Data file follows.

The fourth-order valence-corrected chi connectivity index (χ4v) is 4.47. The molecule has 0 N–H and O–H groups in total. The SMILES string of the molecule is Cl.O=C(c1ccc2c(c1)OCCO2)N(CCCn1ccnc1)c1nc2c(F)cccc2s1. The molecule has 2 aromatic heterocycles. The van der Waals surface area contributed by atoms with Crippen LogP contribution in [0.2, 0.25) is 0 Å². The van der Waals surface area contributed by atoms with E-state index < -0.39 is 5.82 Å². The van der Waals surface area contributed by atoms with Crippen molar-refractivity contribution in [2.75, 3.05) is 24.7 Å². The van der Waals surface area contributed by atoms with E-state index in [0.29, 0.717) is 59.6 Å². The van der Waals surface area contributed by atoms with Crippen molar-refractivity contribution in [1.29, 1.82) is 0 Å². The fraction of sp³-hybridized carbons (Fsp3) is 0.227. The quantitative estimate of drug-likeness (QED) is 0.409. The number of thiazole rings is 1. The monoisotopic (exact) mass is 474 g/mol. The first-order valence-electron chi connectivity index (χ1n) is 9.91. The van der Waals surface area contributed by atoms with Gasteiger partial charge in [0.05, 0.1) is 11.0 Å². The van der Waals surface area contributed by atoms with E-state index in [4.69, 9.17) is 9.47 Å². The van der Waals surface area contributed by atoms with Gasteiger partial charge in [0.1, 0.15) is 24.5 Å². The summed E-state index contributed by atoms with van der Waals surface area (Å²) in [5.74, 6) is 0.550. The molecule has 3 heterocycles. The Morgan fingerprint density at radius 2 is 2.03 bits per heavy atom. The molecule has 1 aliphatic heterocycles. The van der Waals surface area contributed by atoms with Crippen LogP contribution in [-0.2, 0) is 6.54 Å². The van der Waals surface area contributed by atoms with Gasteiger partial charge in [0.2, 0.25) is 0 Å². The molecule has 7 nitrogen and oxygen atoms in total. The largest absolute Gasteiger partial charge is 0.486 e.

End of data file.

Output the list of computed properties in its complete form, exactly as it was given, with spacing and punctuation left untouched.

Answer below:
The fourth-order valence-corrected chi connectivity index (χ4v) is 4.47. The molecule has 0 N–H and O–H groups in total. The SMILES string of the molecule is Cl.O=C(c1ccc2c(c1)OCCO2)N(CCCn1ccnc1)c1nc2c(F)cccc2s1. The molecule has 2 aromatic heterocycles. The van der Waals surface area contributed by atoms with Crippen LogP contribution in [0.2, 0.25) is 0 Å². The van der Waals surface area contributed by atoms with E-state index < -0.39 is 5.82 Å². The van der Waals surface area contributed by atoms with Crippen molar-refractivity contribution in [2.75, 3.05) is 24.7 Å². The van der Waals surface area contributed by atoms with E-state index in [0.29, 0.717) is 59.6 Å². The van der Waals surface area contributed by atoms with Crippen molar-refractivity contribution in [1.29, 1.82) is 0 Å². The fraction of sp³-hybridized carbons (Fsp3) is 0.227. The quantitative estimate of drug-likeness (QED) is 0.409. The number of thiazole rings is 1. The monoisotopic (exact) mass is 474 g/mol. The first-order valence-electron chi connectivity index (χ1n) is 9.91. The van der Waals surface area contributed by atoms with Gasteiger partial charge in [0.05, 0.1) is 11.0 Å². The van der Waals surface area contributed by atoms with E-state index in [4.69, 9.17) is 9.47 Å². The van der Waals surface area contributed by atoms with Gasteiger partial charge in [0.1, 0.15) is 24.5 Å². The summed E-state index contributed by atoms with van der Waals surface area (Å²) in [5.74, 6) is 0.550. The molecule has 3 heterocycles. The Morgan fingerprint density at radius 2 is 2.03 bits per heavy atom. The molecule has 1 aliphatic heterocycles. The van der Waals surface area contributed by atoms with Crippen LogP contribution in [-0.2, 0) is 6.54 Å². The van der Waals surface area contributed by atoms with Gasteiger partial charge in [0.2, 0.25) is 0 Å². The molecule has 7 nitrogen and oxygen atoms in total. The largest absolute Gasteiger partial charge is 0.486 e.